William Tell Swiss Path Hike & Cruise – Itinerary
The 2,5 to 3,5 hour historic “Swiss Path” hike follows a signposted walking trail, formerly a centuries-old mule path, along a plateau taking you to the very heart of where Switzerland and its 700 year old democracy began. Spectacular mountain scenery and age-old rural scenes accompany you along this historic route.
After arriving at the village of Seelisberg, reached by train and post bus, enjoy a super panoramic view of the surrounding Alps with the deep teal turquoise waters of Lake Uri down below. Make a quick stop (Mon-Sat) at the family-run Aschwanden Cheese Dairy and hear about the award-winning cheeses they make on site, and then taste a few of them. This is a great place to buy locally made “Alp” cheese. Upon request, they will vacuum pack should you wish to take cheese home.
Begin the actual walk parallel to Lake Uri with great views of the Ruetli meadow down below. This is Switzerland’s “place of birth” in 1291; your guide will give you the fascinating story of the beginnings of the country’s unique direct democracy.
For Transcendental Meditation fans, we walk past the Maharishi European Research University founded by Maharishi Mahesh Yogi, founder of the organization. It is located in a former grand hotel of the Belle Epoque era.
If the entrance is open one can enter and ring the bell of enlightenment.
The Pine Forest
After about 30 minutes we enter the “Tannwald – pine forest” where verses of the “Lord’s Prayer” are on signs along the way. The trail is level on hard packed dirt with protruding rocks and roots yet very pristine with a special spiritual feeling.
At the end of the forest, we come to one of the most picturesque viewing spots that overlook Lake Uri and the surrounding Alps.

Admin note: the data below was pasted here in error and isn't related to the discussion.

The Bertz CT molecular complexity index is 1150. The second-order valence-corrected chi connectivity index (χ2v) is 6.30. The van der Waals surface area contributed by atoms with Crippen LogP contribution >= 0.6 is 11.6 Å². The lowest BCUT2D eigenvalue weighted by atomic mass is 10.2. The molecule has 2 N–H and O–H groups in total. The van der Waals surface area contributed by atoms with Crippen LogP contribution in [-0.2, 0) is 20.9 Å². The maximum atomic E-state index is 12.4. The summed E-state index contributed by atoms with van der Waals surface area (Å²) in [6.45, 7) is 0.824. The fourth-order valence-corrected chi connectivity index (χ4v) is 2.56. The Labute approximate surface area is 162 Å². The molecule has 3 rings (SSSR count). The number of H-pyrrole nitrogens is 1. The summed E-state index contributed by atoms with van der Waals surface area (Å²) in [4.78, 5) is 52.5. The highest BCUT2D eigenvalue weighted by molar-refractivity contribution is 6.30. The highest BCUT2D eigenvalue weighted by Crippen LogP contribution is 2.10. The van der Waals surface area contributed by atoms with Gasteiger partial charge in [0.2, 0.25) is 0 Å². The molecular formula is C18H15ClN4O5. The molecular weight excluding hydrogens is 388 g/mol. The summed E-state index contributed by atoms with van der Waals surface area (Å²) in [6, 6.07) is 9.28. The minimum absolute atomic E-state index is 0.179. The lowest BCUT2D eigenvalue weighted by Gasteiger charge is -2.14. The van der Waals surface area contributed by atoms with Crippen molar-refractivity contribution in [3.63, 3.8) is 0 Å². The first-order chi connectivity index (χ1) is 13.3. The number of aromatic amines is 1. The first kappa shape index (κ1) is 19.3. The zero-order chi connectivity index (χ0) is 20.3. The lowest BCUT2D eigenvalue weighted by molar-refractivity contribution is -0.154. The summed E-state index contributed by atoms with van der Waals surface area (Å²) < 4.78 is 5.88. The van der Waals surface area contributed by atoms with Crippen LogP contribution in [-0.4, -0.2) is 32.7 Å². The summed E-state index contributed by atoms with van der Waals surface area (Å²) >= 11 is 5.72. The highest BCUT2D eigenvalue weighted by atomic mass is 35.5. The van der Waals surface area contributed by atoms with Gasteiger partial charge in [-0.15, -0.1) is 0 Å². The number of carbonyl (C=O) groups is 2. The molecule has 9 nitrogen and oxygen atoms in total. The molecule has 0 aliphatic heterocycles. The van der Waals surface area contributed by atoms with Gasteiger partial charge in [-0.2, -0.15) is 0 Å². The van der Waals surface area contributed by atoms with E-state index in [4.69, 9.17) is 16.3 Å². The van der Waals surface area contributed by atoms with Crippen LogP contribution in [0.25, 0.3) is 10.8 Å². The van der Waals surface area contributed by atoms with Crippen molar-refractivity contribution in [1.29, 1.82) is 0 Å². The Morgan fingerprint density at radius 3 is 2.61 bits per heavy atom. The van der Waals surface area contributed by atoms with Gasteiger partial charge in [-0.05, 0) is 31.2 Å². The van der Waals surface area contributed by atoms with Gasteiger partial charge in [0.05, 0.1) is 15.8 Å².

The hike continues on a level gravel path which links with a country road and takes us up an incline with steps leading us to the 16th century “boutique castle” of Beroldingen where we can view the little house chapel. It is the home of an artist and sometimes she invites people passing by to come in and enjoy a coffee with her.
We continue on a country road, past farm houses and meadows, all the time with views of Lake Uri and the surrounding mountains
At the end of the road we reach a great rest spot with bathroom facilities. Here we stop for lunch and while your guide lays out the typical Swiss picnic lunch (vegetarians – please warn us in advance so we know to bring something appropriate for you), you sit back and enjoy the spectacular views.
After lunch, we begin the descent down to lake level, hiking from the 800 m / 2400 ft plateau level down to the 440 m./1320 ft lake level level via 850-odd stone steps that lead to the picturesque village of Bauen. There are many benches for great vista rest stops along the way. Everyone has made it down without any problems!
Bauen – End of the Hike
Depending on time and the weather, explore Bauen or take a swim in the lake. A stop at the rustic Zwyssig Restaurant (open Wed-Sun) is worth it to experience the typical village architecture with low ceilings and also take refreshments on the balcony with its glorious sweeping lake views. The place is also where the composer of Switzerland’s national anthem was born and brought up.
For swim enthusiasts there is a public swimming area with changing room facilities; summer water temperatures can get up to 20 C / 68F.
We depart this idyllic setting by boat for a 2,5 hour cruise back to Lucernewith ports of call at the Ruetli and a number of Swiss villages. As you cruise along, look up at the steep cliff faces where you walked.
The Swiss Path was created in 1991 to commemorate Switzerland’s 700-year anniversary. The rationale to why and how it was built provides an interesting snapshot into Swiss life.
The 35 km trail recognizes each of the cantons making up Switzerland with markers announcing each canton along the route. The length of route for each canton is proportional to the population at the time of building and the order is determined by the order in which the cantons joined the Swiss federation.
The Swiss Path is built so that every 5 millimeters represents one Swiss citizen and also shows the 26 different cantons in chronological order. One literally walks through the history of the country.
On our hike we will see the stone plaque of the Canton of Zurich with the 1351 date when it joined the Swiss confederation. Also you will hear the 13th century historical context of how the opening of the Gotthard Pass, then and still today, the shortest North-South European trade route affected the local farmers in the valley and the relationship with the then Holy Roman Emperor, The Habsburg monarchy.